‘Ticking Time Bomb’: Corporate Lawyers Openly Discussing Suing Nations Over Profits Lost to Covid-19 Measures

Prominent corporate law firms representing major businesses in the United States, Italy, Spain, and other nations are openly discussing the possibility of companies using a secretive and notorious legal process to sue countries over future profits lost due to government efforts to combat the coronavirus pandemic.

On Monday, the non-profit research group Corporate Europe Observatory (CEO) documented numerous examples of high-powered corporate law firms—including Ropes & Gray, Alston & Bird, and Quinn Emanuel Urquhart & Sullivan—publicly licking their chops over the lucrative opportunity presented by the Covid-19 crisis and government attempts to fight it.

Ropes & Gray wrote in an alert on its website on April 28 that “for companies with foreign investments,” the investor-state dispute settlement (ISDS) system enshrined by thousands of trade agreements across the world “could be a powerful tool to recover or prevent loss resulting from Covid-19 related government actions.”

“As states struggle with the pandemic and with rebuilding their economies, ISDS cases could mean huge extra financial burden.”
—Corporate Europe Observatory

“Governments have responded to Covid-19 with a panoply of measures, including travel restrictions, limitations on business operations, and tax benefits,” the alert reads. “Notwithstanding their legitimacy, these measures can negatively impact businesses by reducing profitability, delaying operations, or being excluded from government benefits.”

Lawyers from Sidley, a firm headquartered in Chicago, wrote on May 8 that “where a company prevails in its investment treaty claims, it may be able to recover all the losses that flowed from the government measures that damaged the company.”

CEO noted that the ISDS system hands “sweeping powers to foreign investors, including the peculiar privilege to sue states in an arbitration court system.” The ISDS chapter of the Trans Pacific Partnership was one of the most widely denounced components of the 12-nation trade deal that was ultimately never ratified by the U.S. Congress.

“In ISDS tribunals companies can claim dizzying sums in compensation for government actions that have allegedly damaged their investments, either directly through expropriation or indirectly through regulations of virtually any kind,” CEO wrote. The number of ISDS suits has skyrocketed in the last decade, and so has the amount of money involved.”

The research group highlighted several scenarios in which corporations could challenge countries over coronavirus-related government actions, including lowering drug prices, reducing rent and utility bills, temporarily nationalizing private hospitals, and providing access to clean water.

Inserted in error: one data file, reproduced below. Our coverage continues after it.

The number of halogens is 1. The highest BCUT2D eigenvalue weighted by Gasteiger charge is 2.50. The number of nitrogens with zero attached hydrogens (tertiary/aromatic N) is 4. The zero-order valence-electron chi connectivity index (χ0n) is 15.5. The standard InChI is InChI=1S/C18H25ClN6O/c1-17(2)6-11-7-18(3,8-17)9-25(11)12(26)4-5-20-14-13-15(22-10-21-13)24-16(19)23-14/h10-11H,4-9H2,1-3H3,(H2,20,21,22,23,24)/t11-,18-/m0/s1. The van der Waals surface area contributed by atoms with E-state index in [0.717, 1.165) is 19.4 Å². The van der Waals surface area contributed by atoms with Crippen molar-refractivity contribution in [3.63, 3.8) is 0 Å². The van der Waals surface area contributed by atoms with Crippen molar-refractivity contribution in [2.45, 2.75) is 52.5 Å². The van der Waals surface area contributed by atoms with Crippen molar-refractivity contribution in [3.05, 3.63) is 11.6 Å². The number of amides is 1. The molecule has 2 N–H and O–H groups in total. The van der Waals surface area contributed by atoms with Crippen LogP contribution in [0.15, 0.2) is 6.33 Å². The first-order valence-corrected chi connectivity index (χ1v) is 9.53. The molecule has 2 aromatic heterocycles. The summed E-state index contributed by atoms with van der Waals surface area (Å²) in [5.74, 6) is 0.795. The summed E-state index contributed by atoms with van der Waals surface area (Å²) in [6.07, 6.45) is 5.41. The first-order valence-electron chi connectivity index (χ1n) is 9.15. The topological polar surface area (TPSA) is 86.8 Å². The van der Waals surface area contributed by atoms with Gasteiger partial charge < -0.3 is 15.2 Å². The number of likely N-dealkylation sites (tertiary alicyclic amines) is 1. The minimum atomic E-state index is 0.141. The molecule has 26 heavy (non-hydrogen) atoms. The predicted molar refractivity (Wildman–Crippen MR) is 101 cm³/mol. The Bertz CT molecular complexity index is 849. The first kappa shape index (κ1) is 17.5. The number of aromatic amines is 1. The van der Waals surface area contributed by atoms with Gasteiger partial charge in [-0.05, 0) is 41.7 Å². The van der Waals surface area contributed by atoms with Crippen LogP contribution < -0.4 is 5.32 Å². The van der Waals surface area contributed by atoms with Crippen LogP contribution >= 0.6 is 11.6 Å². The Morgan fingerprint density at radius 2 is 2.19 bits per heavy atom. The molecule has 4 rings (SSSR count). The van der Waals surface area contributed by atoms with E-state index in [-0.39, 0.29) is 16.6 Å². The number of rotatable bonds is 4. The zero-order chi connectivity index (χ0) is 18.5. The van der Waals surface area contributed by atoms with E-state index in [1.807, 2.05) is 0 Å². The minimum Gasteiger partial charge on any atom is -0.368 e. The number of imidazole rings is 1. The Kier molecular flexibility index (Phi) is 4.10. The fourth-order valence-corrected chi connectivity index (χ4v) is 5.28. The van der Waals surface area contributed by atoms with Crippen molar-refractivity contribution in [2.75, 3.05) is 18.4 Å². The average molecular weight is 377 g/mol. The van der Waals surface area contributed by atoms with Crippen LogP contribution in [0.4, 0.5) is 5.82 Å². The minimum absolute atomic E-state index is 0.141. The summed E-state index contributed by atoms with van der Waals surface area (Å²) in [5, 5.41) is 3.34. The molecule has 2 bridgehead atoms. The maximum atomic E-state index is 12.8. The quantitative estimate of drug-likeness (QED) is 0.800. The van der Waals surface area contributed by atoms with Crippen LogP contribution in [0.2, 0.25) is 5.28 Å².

An Alston & Bird lawyer said during a recent webinar that “governments… forcing producers to sell drugs at significantly discounted prices and/ or taking the intellectual property for themselves and/or disseminating that intellectual property to third parties without permission” constitute “takings” that could be challenged under existing investment treaties.

“The lawyers’ enthusiasm is not based in fantasy,” CEO wrote. “In the past 25 years over 1,000 known investor-state lawsuits have been filed. Investors have won a significant amount of ISDS claims as arbitral tribunals ruled that it was illegal to interfere with prices of essential goods, restrict or tax the export of vital products, roll back incentives to investments—and the list goes on.”

“As states struggle with the pandemic and with rebuilding their economies,” the group warned, “ISDS cases could mean huge extra financial burden.”

David Dayen, executive editor of The American Prospect, wrote Wednesday that progressives have long viewed ISDS as a disastrous system that allows powerful corporations to “lock in a low level of regulation or extract cash if any country dares to try to protect their citizens.”

“It’s so unbelievably shocking to see corporate lawyers actively discussing having foreign investors use ISDS to challenge countries over their coronavirus lockdown measures, and try to extract ‘expected future profits’ from them,” Dayen wrote.

“There is no example yet of a foreign investor filing such a claim,” Dayen added. “This bears watching, or maybe a pre-emptive strike to defuse this ticking time bomb. Incidentally, the Columbia Center on Sustainable Investment has proposed an ISDS moratorium during the pandemic.”

The Transnational Institute (TNI), a think tank based in Amsterdam, is calling on governments to “take urgent action to make sure that transnational corporations and investment lawyers do not become beneficiaries of this pandemic, at the expense of people’s well-being and health.”

In an April 20 report, TNI urged nations to:

  • Suspend all trade and investment treaty negotiations;
  • Take all necessary steps to terminate (unilaterally or multilaterally) existing treaties;
  • Institute a comprehensive review (cost-benefit analysis) of their current and planned investment agreements;
  • Withdraw consent to ISDS, to limit immediate exposure to investor lawsuits;
  • Default on the payment of outstanding debts as a result of ISDS awards. Or, at least, discuss ISDS debt relief and/or debt restructuring with creditors.

“Just as the pandemic is revealing profound health inequities and the dangers of agro-industrial food systems, it is also showing the dangers of trade and investment systems that put corporate profits above health and life,” TNI researchers wrote. “There is no place for trade and investment agreements that allow investors to profit from suing countries in crisis or seeking to cash-in from scarce public resources.”

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